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  • All: Flandro- and Gallo-Belgian provinces x

Céline Drèze

in 1640, the year of the Society’s centenary, the twenty houses of the Flandro-Belgian province directed ninety sodalities with 13,727 members, and the twenty houses of the Gallo-Belgian province had eighty sodalities with 11,300 members. 12 At Antwerp, the first sodality was founded by Coster

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Thomas M. McCoog S.J.

service be renewed. Figure 4.1 The Gallo-Belgian and Flandro-Belgian provinces in the seventeenth century By permission of Jim Coombs, Maps & gis Librarian, Missouri State University An issue not addressed by any regulation was visitation, especially its finances. Should the host provincial or should

Walter S. Melion

Flemish-Belgian and the Gallo-Belgian, and Jesuit assistancies, the larger administrative groupings, such as the assistancies of Portugal and Spain, that often encompassed far-flung, indeed worldwide territories. There follow six further appendices that briefly describe, author by author and college by

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Ralph Dekoninck, Maarten Delbeke, Annick Delfosse and and Koen Vermeir

worldwide, almost like a solemn seismic wave. From the Roman epicenter, a series of secondary tremors traveled to the rest of the world, including the Flandro- and Gallo-Belgian provinces of the Netherlands, our field of interest. We can gather an idea of the festivities and take the pulse of the festive

Daniele V. Filippi

. This provides the link to the next article, by Céline Drèze, which concentrates precisely on these sodalities (also known as Marian congregations) in the Gallo- and Flandro-Belgian provinces, from the sixteenth to the eighteenth centuries. Drèze draws from a rich archival material in order to elucidate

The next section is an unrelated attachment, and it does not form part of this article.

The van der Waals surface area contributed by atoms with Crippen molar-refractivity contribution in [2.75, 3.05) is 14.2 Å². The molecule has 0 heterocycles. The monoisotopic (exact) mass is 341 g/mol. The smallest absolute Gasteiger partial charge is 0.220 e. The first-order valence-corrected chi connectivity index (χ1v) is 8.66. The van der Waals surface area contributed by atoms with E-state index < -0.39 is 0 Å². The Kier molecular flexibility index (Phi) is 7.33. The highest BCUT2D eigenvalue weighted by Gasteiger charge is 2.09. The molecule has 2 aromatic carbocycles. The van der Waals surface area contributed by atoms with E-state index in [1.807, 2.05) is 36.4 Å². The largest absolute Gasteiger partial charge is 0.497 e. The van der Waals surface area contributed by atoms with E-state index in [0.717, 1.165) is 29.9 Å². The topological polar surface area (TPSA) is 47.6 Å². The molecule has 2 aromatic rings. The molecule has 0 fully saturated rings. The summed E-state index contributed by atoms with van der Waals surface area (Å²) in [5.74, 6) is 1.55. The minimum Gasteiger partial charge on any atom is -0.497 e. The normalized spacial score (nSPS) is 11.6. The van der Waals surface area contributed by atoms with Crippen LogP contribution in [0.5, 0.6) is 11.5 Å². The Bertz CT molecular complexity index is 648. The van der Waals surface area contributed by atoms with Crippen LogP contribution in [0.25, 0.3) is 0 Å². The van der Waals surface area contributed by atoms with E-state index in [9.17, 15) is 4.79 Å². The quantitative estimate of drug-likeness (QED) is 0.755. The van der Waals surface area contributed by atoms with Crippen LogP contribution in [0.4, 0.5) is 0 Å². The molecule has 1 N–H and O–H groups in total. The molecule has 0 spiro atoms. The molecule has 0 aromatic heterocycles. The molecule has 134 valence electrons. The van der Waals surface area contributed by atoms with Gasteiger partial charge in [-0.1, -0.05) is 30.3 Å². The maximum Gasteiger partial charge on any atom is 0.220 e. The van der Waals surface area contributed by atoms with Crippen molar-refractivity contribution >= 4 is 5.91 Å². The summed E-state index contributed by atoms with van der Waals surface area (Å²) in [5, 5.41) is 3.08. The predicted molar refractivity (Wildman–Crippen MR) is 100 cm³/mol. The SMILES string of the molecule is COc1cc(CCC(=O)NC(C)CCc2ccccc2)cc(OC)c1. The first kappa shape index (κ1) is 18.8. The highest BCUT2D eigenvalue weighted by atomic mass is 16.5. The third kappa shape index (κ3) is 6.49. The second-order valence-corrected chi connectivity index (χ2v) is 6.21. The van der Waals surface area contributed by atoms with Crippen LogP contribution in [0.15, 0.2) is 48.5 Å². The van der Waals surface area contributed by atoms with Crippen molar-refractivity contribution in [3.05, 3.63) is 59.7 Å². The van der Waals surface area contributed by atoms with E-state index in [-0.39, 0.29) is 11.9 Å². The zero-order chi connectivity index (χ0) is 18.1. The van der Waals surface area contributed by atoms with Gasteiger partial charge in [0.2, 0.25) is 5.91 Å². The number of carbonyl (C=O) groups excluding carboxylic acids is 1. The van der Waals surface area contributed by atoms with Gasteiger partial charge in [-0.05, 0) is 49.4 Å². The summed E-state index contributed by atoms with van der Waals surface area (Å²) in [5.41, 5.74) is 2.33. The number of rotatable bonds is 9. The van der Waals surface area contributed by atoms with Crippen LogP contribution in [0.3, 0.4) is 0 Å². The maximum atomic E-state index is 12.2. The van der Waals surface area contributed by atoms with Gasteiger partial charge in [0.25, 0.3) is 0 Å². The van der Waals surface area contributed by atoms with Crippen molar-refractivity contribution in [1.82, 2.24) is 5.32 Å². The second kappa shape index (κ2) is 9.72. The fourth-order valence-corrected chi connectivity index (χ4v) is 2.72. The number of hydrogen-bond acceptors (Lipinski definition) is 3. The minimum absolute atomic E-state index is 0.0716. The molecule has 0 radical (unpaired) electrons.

Music and the Jesuit “Way of Proceeding” in the German Counter-Reformation  377 Alexander J. Fisher Musical Practices among Marian Sodalities in the Gallo- and Flandro-Belgian Provinces from the Sixteenth to the Eighteenth Centuries  398 Céline Drèze “Bella festa si fa

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Thomas M. McCoog S.J.

jurisdiction of the Belgian province. Thus these houses could be visited. In 1612, the Belgian province was subdivided into the Flandro- and Gallo-Belgian provinces. Superior General Muzio Vitelleschi (1563–1645, in office 1615–45) named Heinrich Scherer (1556–1637) visitor of the two Belgian provinces in 1616

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Thomas M. McCoog S.J.

divided into the Flandro- and Gallo-Belgian provinces), representatives from Liège, and Ferdinand Wittelsbach (1577–1650), elector-archbishop of Cologne, prince-bishop of Liège, prince-bishop of Hildesheim and Münster, and brother of Maximilian I, duke of Bavaria. Gifts from Sir William Stanley (1548

Thomas M. McCoog S.J.

1611, at the last Belgian provincial congregation before the division of the province into Flandro-Belgium and Gallo-Belgium, the assembly recommended that all English houses be situated in the same province even if that meant a forced migration. St. Omers was in the Gallo-Belgian province and Leuven

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Thomas M. McCoog S.J.

1611, at the last Belgian provincial congregation before the division of the province into Flandro-Belgium and Gallo-Belgium, the assembly recommended that all English houses be situated in the same province even if that meant a forced migration. St. Omers was in the Gallo-Belgian province and Leuven